The logic of allowing peer abuse also tends to shift blame and focus in all the wrong directions. The bully, who should be the one receiving the repercussions for their actions, almost becomes a non-issue in the discussion. Angry dad gets angry because he feels like the system is creating a society of victims. Angry mom gets angry because she feels like the teachers have no control over the class. Angry teacher gets angry because they feel that the school system has clipped their wings in their ability to discipline the students that they are paid to teach. Pretty soon you have an entire circle of anger and blame with the attention directed everywhere except towards the bully themselves. These lessons process into both the bully and victim’s minds that what is happening is somehow acceptable, because there are no real consequences on either side. The teachers can’t address the bully because that might set off his/her parents and that leads to complaints to the school, which can lead to a damaged career. So the bully feels their actions are justified, since there seems to be no consequence. The victim will feel abandoned and hopeless because the system is doing nothing to stop the abuse. Victim tells the teacher, teacher can’t do anything. Victim tells father, father says to fight, but victim doesn’t want to fight, well tough.

This is going on all across America, everyday in hundreds of classrooms. By establishing a real anti-bullying campaign, we are not raising a generation of victims, but rather teaching a generation that abuse is wrong. If this still seems like just child’s play, just the things that all kids go through to make them stronger and build their character up, let’s take it a bit further and look at how some of these bullying traits carry over in adults.

Kids: Bully wants to fight victim, victim says no, bully is stronger and is not afraid to get physical. Victim is forced into fighting.

Adults: Man wants to have sex with woman, woman says no; man is stronger and not afraid to get physical. Woman is forced into having sex.

Kids: Bully forces victim to fight, victim loses fight. Goes home feeling shame because victim doesn’t want parents to know that he got beat up. Lies about the bruises.

Adults: Man forces woman to have sex, woman loses the struggle. Goes home feeling shame because she doesn’t want friends/family to know she was raped. Lies about bruises.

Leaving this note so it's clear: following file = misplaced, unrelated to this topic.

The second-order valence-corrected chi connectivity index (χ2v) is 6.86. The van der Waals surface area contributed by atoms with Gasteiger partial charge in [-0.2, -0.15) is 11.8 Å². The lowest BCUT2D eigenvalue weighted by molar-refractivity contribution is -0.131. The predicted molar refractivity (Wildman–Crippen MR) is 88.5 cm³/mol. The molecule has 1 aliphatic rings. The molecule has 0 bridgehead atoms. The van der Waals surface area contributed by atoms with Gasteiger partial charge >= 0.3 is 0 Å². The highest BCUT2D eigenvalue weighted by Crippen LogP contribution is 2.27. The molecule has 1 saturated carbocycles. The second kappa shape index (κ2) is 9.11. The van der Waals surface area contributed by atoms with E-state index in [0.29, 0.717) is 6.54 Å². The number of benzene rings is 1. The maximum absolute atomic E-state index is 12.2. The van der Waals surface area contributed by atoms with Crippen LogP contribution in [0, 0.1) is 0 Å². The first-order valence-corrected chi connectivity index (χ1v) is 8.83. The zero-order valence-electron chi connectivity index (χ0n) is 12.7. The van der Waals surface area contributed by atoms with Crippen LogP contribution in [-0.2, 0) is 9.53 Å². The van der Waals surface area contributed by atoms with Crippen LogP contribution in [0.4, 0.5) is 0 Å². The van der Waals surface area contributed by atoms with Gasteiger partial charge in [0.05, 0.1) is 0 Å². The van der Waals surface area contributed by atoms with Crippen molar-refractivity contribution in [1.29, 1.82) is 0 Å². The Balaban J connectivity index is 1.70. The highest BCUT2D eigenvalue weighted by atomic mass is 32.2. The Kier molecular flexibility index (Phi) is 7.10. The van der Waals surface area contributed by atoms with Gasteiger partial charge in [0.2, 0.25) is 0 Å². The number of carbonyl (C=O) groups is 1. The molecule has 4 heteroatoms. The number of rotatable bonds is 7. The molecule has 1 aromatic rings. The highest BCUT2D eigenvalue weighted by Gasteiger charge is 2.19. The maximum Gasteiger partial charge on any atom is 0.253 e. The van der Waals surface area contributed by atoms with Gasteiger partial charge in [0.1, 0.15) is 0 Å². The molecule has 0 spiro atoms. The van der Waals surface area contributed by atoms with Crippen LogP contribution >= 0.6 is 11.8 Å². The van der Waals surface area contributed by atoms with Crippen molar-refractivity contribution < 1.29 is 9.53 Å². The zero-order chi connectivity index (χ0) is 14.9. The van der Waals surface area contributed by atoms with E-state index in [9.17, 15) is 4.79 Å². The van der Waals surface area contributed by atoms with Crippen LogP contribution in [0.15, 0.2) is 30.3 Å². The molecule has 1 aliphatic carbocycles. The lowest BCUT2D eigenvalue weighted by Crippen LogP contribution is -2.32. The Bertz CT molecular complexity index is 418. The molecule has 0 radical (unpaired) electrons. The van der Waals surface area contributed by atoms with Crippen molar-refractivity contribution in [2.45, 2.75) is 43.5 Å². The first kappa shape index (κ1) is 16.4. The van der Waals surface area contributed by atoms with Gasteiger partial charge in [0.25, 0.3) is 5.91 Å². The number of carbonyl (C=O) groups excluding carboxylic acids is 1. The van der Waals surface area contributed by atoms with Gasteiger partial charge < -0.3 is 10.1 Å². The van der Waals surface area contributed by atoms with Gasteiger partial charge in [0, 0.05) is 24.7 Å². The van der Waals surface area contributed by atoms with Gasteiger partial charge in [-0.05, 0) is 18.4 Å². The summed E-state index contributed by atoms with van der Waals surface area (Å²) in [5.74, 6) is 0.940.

Kids: Bully realizes that there are no consequences. Victim kept quiet because of shame. Bully now believes that they can abuse again and get away with it.

Adults: Man realizes that there are no consequences. Woman kept quiet because of shame. Man now believes that he can rape again and get away with it.

Now, I am by no means directly comparing schoolyard bullying to rape, but rather demonstrating the similar thought processes that go through both abuser and victim’s mind. If abuser is permitted to bully and not addressed at a young age, then there is a far greater risk that the child will grow up thinking that their behavior is acceptable. After all, most of us learn through trial and error. When we do something wrong and receive a negative result, we learn quickly that said action is a bad idea. However, to a young child who’s mind and social identity is still developing, permitting abusive behavior to happen with no negative results is essentially teaching them that it’s okay to do it. Much like the tiny pebble that rolls down the side of a snowy mountain and becomes an avalanche, so too operates social boundaries. Learning early that strength, size or number of friends equates to control and power over another human being is a lesson that likely will not evolve into anything positive as child grows into adult.

A Shame by Any Other Name

So, now we’ve explored some of the background to bullying; how our flawed system and often times well-meaning but misguided guardians actually permit abuse to happen all while blaming everyone in the room but the person actually committing the abuse. Getting back on the topic of adult bullying in the workplace, we need to take a moment to look at the mechanisms that we as a society often deploy that allow abuse to happen in our adult lives.

Here’s a riddle for you:

A bully, a harasser, an oppressor and an abuser walk into a restaurant. The host looks up and asks, “Table for one?”